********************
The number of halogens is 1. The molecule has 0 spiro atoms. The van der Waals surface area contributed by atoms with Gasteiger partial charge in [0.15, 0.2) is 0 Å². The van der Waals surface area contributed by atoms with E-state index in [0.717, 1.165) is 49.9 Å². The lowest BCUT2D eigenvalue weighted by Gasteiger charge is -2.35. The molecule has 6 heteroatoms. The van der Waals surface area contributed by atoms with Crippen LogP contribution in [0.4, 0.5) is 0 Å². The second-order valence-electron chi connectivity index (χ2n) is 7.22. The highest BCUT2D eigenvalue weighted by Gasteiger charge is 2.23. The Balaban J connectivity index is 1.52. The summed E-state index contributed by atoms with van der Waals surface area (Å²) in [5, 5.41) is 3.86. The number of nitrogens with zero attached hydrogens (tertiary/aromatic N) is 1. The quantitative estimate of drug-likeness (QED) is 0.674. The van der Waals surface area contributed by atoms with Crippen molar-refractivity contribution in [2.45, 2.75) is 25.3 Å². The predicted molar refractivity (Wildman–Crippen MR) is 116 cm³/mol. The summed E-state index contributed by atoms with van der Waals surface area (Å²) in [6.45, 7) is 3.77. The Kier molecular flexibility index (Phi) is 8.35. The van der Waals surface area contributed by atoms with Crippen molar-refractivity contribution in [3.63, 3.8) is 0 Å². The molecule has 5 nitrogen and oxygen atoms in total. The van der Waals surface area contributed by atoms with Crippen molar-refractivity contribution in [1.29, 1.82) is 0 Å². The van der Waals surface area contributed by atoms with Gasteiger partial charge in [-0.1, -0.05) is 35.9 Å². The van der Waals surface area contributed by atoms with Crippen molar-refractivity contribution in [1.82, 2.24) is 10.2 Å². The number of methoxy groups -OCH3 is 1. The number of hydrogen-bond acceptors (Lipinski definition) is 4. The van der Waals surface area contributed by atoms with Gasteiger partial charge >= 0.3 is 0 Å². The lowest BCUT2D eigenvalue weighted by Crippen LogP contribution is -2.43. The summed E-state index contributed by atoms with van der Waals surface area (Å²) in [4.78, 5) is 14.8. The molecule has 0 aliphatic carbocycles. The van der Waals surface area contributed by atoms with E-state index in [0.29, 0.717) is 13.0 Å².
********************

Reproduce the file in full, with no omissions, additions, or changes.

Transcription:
The number of halogens is 1. The molecule has 0 spiro atoms. The van der Waals surface area contributed by atoms with Gasteiger partial charge in [0.15, 0.2) is 0 Å². The van der Waals surface area contributed by atoms with E-state index in [0.717, 1.165) is 49.9 Å². The lowest BCUT2D eigenvalue weighted by Gasteiger charge is -2.35. The molecule has 6 heteroatoms. The van der Waals surface area contributed by atoms with Crippen LogP contribution in [0.4, 0.5) is 0 Å². The second-order valence-electron chi connectivity index (χ2n) is 7.22. The highest BCUT2D eigenvalue weighted by Gasteiger charge is 2.23. The Balaban J connectivity index is 1.52. The summed E-state index contributed by atoms with van der Waals surface area (Å²) in [5, 5.41) is 3.86. The number of nitrogens with zero attached hydrogens (tertiary/aromatic N) is 1. The quantitative estimate of drug-likeness (QED) is 0.674. The van der Waals surface area contributed by atoms with Crippen molar-refractivity contribution in [2.45, 2.75) is 25.3 Å². The predicted molar refractivity (Wildman–Crippen MR) is 116 cm³/mol. The summed E-state index contributed by atoms with van der Waals surface area (Å²) in [6.45, 7) is 3.77. The Kier molecular flexibility index (Phi) is 8.35. The van der Waals surface area contributed by atoms with Crippen molar-refractivity contribution in [3.63, 3.8) is 0 Å². The molecule has 5 nitrogen and oxygen atoms in total. The van der Waals surface area contributed by atoms with Crippen molar-refractivity contribution in [1.29, 1.82) is 0 Å². The van der Waals surface area contributed by atoms with Gasteiger partial charge in [-0.1, -0.05) is 35.9 Å². The van der Waals surface area contributed by atoms with Crippen molar-refractivity contribution in [1.82, 2.24) is 10.2 Å². The number of methoxy groups -OCH3 is 1. The number of hydrogen-bond acceptors (Lipinski definition) is 4. The van der Waals surface area contributed by atoms with Gasteiger partial charge >= 0.3 is 0 Å². The lowest BCUT2D eigenvalue weighted by Crippen LogP contribution is -2.43. The summed E-state index contributed by atoms with van der Waals surface area (Å²) in [4.78, 5) is 14.8. The molecule has 0 aliphatic carbocycles. The van der Waals surface area contributed by atoms with E-state index in [0.29, 0.717) is 13.0 Å².